Australia’s TarraWarra Museum of Art hosts a 12-year survey exhibition of contemporary indigenous artist Danie Mellor.
Australian artist Danie Mellor’s 12-year survey exhibition runs at the TarraWarra Museum of Art from 10 May to 27 July 2014. The exhibition showcases a diverse practice of sculpture, mixed-media watercolours and trademark blue-and-white drawings that offer a captivating perspective on history and postcolonial identity.
Entitled “Danie Mellor: Exotic Lies Sacred Ties”, the exhibition divides 50 paintings and installations into engaging themes. The works are drawn from public and private collections and together form the first large-scale retrospective reviewing Danie Mellor’s significant contributions to contemporary Australian art.
On tour from the University of Queensland Art Museum, the exhibition will next show at the Museum and Art Gallery of the Northern Territory from 29 August to 16 November 2014.
When blue meets white
Mellor’s signature blue-and-white colour scheme appropriates the design of willow-patterned china manufactured by the English firm Spode in the late eighteenth century: the time of European settlement in Australia. The blue landscapes represent colonisation’s damage to the green Queensland environment. In an intriguing hybridisation of Aboriginality and colonial history, Mellor weaves his own narratives by inserting colourful animals and Aborigines into the tableaux, parodying the way European culture imposed itself on Australia’s inhabitants.
In curator Maudie Palmer’s words,
His visual narrative relies on manipulating British imagery from the eighteenth and nineteenth centuries, specifically iconography borrowed from blue and white Spode china, which he layers with his own record of the cultural differences between Indigenous and non-Indigenous Australia.
All that glitters is not gold
Mellor’s canvases are laced with glitter, Swarovski crystals and flower borders set in ornate gold frames reminiscent of the Imperial era. Where there are animals, they are seldom threatening, appearing whimsical and even kitschy, inviting the viewer into the picture. This friendliness, combined with the exquisite beauty of surface material, seduces and disarms the viewer, and the darker themes – death, loss of culture, and the dislocation of natives from their native lands – quietly sink in without warning.
In From rite to ritual (2009), which won the prestigious Telstra National Aboriginal & Torres Straight Islander Art Award in 2009, Mellor portrays a graceful yet quietly sinister amalgamation of indigenous and Masonic initiation tropes. The ambitious and powerful work explores the uneasy encounter between indigenous and settler cultures, spiritual traditions, and ceremonies.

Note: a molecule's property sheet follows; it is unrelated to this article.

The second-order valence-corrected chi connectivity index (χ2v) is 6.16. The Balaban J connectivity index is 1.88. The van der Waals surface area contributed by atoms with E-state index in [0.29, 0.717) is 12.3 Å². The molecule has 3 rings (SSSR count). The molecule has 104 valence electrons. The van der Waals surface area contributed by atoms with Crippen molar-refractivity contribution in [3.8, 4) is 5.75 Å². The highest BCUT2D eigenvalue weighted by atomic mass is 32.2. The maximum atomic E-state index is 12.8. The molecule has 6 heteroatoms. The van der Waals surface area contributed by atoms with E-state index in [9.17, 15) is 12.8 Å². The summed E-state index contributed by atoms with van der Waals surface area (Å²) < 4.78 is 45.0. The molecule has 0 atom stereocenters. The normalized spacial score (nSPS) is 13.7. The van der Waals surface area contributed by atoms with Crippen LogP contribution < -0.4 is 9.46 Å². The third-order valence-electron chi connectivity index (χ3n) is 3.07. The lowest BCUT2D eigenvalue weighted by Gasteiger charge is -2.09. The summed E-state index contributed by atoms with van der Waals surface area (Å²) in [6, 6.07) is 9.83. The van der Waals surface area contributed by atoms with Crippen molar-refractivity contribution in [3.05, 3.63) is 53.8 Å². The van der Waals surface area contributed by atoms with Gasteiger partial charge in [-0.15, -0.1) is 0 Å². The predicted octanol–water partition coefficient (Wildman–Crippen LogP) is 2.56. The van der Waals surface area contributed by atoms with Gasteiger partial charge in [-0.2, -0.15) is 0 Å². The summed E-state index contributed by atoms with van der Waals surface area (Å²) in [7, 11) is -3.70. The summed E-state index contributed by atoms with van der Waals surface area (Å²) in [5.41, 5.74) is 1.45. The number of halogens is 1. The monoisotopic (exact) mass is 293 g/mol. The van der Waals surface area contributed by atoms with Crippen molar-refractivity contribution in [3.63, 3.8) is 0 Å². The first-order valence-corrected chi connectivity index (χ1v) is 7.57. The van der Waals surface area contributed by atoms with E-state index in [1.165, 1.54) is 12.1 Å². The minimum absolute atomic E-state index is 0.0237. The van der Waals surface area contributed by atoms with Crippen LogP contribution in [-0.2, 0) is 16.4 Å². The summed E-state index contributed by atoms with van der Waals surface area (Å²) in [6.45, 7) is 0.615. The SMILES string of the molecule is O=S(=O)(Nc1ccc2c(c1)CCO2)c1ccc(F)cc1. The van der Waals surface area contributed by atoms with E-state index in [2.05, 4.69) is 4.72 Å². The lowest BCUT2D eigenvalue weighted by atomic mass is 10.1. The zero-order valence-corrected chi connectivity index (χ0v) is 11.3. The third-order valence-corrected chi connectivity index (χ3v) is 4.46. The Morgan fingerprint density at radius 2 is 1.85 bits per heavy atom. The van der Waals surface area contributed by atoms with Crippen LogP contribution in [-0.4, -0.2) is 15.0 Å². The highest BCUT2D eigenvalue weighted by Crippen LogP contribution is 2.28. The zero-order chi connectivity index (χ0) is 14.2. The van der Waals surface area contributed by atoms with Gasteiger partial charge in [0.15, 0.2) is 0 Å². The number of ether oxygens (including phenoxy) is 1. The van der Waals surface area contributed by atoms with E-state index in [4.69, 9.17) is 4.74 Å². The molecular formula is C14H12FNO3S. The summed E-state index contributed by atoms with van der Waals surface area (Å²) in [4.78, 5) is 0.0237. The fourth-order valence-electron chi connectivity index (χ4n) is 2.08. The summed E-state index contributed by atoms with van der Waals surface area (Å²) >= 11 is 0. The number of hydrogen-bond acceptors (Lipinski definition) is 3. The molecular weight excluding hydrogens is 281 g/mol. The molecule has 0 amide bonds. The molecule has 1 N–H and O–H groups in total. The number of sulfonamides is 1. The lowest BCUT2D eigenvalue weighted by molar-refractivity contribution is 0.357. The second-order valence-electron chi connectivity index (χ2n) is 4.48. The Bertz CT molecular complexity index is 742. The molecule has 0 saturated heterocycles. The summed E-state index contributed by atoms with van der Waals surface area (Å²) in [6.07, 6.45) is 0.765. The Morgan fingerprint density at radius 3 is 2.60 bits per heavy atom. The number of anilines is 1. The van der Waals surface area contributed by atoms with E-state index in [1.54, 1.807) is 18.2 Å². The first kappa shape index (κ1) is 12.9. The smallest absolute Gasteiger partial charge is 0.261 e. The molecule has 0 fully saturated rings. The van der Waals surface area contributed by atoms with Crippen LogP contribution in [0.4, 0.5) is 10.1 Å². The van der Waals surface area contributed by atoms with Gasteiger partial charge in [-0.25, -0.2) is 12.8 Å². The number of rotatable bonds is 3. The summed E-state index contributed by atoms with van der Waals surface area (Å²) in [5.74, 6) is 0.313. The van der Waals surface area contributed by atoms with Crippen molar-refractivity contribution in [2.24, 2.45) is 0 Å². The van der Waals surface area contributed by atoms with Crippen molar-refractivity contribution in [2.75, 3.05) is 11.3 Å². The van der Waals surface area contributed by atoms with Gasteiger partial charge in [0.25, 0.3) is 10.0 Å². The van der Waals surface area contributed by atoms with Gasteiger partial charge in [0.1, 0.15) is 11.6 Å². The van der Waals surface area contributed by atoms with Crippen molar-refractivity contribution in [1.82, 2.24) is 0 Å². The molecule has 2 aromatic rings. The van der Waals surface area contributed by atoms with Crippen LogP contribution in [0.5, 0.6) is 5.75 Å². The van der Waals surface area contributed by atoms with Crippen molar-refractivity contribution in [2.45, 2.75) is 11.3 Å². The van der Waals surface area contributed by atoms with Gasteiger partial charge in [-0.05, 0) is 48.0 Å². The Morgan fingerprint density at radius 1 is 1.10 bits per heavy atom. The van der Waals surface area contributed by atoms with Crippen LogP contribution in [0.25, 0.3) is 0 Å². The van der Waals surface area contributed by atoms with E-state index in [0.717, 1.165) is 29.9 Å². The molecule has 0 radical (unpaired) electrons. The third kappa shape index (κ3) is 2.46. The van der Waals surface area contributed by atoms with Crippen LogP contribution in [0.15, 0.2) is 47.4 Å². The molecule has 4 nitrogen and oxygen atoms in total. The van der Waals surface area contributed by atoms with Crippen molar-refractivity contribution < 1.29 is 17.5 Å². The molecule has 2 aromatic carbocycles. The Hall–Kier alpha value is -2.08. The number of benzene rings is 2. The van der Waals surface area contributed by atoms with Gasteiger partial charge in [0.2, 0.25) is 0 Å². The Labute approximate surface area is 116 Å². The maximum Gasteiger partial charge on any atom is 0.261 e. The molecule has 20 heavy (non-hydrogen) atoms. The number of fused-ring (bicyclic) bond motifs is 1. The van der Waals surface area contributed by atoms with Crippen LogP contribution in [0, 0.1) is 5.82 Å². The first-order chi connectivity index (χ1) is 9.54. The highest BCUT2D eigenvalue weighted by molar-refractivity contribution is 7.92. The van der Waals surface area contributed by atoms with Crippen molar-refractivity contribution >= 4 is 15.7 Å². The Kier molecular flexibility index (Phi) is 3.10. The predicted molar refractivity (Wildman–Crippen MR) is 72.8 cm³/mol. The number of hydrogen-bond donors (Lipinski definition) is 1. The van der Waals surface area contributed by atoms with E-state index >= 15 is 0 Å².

The large skull in Piccaninny paradise (2010) invokes a clear message of mortality, alluding to the fact that Aborigines were treated as specimens instead of people.
Exotic lies and sacred ties
In the installation Exotic lies and sacred ties (the heart that conceals, the tongue that never reveals) (2008), the piece from which the show takes its title, Mellor directly confronts the viewer’s blindness to history and the lies of the past. The work mimics a museum diorama and critiques the depiction of Aboriginal people as exotic curiosities.
Meanwhile, three kangaroos in Red, white and blue (2008) close their eyes to the injustices of war and degradation, themselves encrusted in the three colours of colonising flags.
Though dealing with weighty issues, Mellor’s work remains humorous, layered with witticisms: in The native’s chest (2010) an emu stands on a sign that reads “CULTURED”, and Advance Australia fair (2008) features a golden mosaic kangaroo holding a gold rifle on a neon word “illumined”.
Finally, Anima (2014), a recently completed chromed-bronze sculpture of a malformed kangaroo, embodies the gist of Mellor’s message. With truncated limbs and ears, the hollow gaze of the deformed creature prompts a compelling interrogation into the icons and received history of Australia.
About the artist
Born in Queensland to an Irish and Scots Aboriginal mother, Danie Mellor’s powerful visual language stems from a deep concern about his own indigenous heritage. An academic and an artist, Mellor is mindful of his role in both art and education. He said in an interview with Craft Australia that
Whether as part of exhibiting or publishing research, my position involves story-telling and narration that takes into account shared histories. My background enables a perspective and career that is unique, but it’s one that is part of a greater whole that includes the voices of other artists.
- “My Country”: Indigenous Australian art in Auckland – in pictures – April 2014 – Auckland Art Gallery exhibits nearly 100 works by 40 Aboriginal and Torres Strait Island artists from 28 March to 20 July 2014, the largest ever show of aboriginal art in New Zealand
- Disrupted Choreographies from Vietnam – in pictures – March 2014 – Vietnamese artists offer alternative views of colonisation and history in an exhibition in France
- Australia is not an island: Contemporary art futures across the Archipelago – Curator John Mateer – November 2013 – curator John Mateer reassesses ideas of Australia’s art, re-imagining the region not as an isolated landmass but as an archipelago of cities culturally connected to the wider world
- How do you solve a problem like “Australia”? Royal Academy curator on the pain and pleasure of ‘nation shows’ – interview – October 2013 – curator Kathleen Soriano reveals the drives and difficulties behind “Australia” at London’s Royal Academy of the Arts
- Keeping it clean: Indian artist Krishnaraj Chonat on changing histories – video interview – September 2013 – Bangalore based multimedia artist Krishnaraj Chonat looks at the effects of urbanisation on the diverse Indian landscape
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